Hugo BLONS, new PhD student, joins the team TERA

Physics of solute transport in microvascular networks of the brain
Hugo BLONS

Cerebral blood microcirculation allows the supply of oxygen to neurons and the elimination of their metabolic waste. The architecture of microvascular networks leads to a heterogeneous distribution of blood flow and transit time, the consequences of which on the pathophysiology of the brain are beginning to be discovered [1].

As part of a collaboration between Geosciences Rennes and the Porous and Biological Media team of the Institute of Fluid Mechanics of Toulouse a new model describing the dynamics of solute transport in cerebral microvascular networks, was proposed. This new study framework has notably highlighted anomalous transport of solutes linked to microvascular networks and the appearance of critical areas, low in oxygen or rich in waste, in case of decreased oxygen supply [2].

The doctoral project of Hugo BLONS, is part of the continuation of the research collaboration between GR and IMFT. Based on the first results obtained, it will be necessary to study the possible quantitative relationships existing between the network structure and microvascular dysfunctions of the brain, exploring the impact of different network architectures on the emergence of critical areas.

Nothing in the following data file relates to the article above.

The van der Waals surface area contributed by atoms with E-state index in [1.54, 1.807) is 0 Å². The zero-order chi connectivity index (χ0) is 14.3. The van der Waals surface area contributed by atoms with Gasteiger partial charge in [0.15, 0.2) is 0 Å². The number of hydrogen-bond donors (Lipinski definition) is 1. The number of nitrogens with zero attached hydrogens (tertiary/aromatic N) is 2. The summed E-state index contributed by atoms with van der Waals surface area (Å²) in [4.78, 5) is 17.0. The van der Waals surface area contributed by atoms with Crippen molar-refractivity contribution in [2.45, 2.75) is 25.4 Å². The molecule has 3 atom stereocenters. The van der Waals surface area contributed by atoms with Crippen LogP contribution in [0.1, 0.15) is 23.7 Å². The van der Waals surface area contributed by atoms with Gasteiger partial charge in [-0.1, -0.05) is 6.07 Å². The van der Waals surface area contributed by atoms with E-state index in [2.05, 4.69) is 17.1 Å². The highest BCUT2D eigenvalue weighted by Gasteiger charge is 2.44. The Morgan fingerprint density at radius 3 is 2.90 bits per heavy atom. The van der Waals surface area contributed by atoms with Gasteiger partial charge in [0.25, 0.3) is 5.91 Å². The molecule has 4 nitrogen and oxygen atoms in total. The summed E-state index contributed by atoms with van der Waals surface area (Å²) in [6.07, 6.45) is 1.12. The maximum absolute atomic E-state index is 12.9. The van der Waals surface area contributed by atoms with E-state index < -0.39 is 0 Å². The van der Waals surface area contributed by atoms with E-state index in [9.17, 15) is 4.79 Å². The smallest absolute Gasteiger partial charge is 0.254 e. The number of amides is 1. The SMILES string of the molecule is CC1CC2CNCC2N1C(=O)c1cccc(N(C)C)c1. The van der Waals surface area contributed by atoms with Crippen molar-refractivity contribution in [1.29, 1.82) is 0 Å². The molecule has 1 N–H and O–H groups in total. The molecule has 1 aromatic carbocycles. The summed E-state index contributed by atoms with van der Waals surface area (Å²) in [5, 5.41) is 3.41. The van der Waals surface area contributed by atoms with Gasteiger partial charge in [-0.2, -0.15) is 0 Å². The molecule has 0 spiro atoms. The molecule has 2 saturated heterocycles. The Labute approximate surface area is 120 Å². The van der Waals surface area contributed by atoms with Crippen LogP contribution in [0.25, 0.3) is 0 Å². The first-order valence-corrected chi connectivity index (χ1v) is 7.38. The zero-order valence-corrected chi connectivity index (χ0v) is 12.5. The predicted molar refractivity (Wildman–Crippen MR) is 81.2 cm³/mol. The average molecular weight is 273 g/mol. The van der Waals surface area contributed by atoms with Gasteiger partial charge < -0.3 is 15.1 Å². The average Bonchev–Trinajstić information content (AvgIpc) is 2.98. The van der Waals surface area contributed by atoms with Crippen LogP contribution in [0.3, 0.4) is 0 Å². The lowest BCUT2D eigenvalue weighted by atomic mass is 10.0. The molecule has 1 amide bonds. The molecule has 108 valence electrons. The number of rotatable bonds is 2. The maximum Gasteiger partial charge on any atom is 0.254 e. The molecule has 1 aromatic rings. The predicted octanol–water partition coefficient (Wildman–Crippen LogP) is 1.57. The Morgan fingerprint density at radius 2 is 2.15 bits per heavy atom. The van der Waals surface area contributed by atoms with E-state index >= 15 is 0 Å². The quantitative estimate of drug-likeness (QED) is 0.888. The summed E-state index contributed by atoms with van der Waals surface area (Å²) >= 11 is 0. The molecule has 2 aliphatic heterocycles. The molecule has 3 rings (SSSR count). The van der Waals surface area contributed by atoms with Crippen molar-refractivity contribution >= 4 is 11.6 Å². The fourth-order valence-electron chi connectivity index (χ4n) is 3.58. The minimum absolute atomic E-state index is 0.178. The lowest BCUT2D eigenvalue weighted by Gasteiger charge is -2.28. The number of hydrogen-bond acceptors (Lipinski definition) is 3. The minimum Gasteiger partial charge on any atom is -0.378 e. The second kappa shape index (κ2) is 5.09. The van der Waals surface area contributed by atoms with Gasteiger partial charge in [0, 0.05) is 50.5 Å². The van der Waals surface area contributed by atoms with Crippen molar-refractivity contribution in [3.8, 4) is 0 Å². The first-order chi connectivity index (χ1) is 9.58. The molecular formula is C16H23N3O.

[1]. Jespersen, S. N. & Østergaard, L. The roles of cerebral blood flow, capillary transit time heterogeneity, and oxygen tension in brain oxygenation and metabolism. Journal of Cerebral Blood Flow & Metabolism, 32, 264–277 (2012).
[2]. Goirand, F., Le Borgne, T., & Lorthois, S. Network-driven anomalous transport is a fundamental component of brain microvascular dysfunction. Nature communications,12(1), 7295 (2021).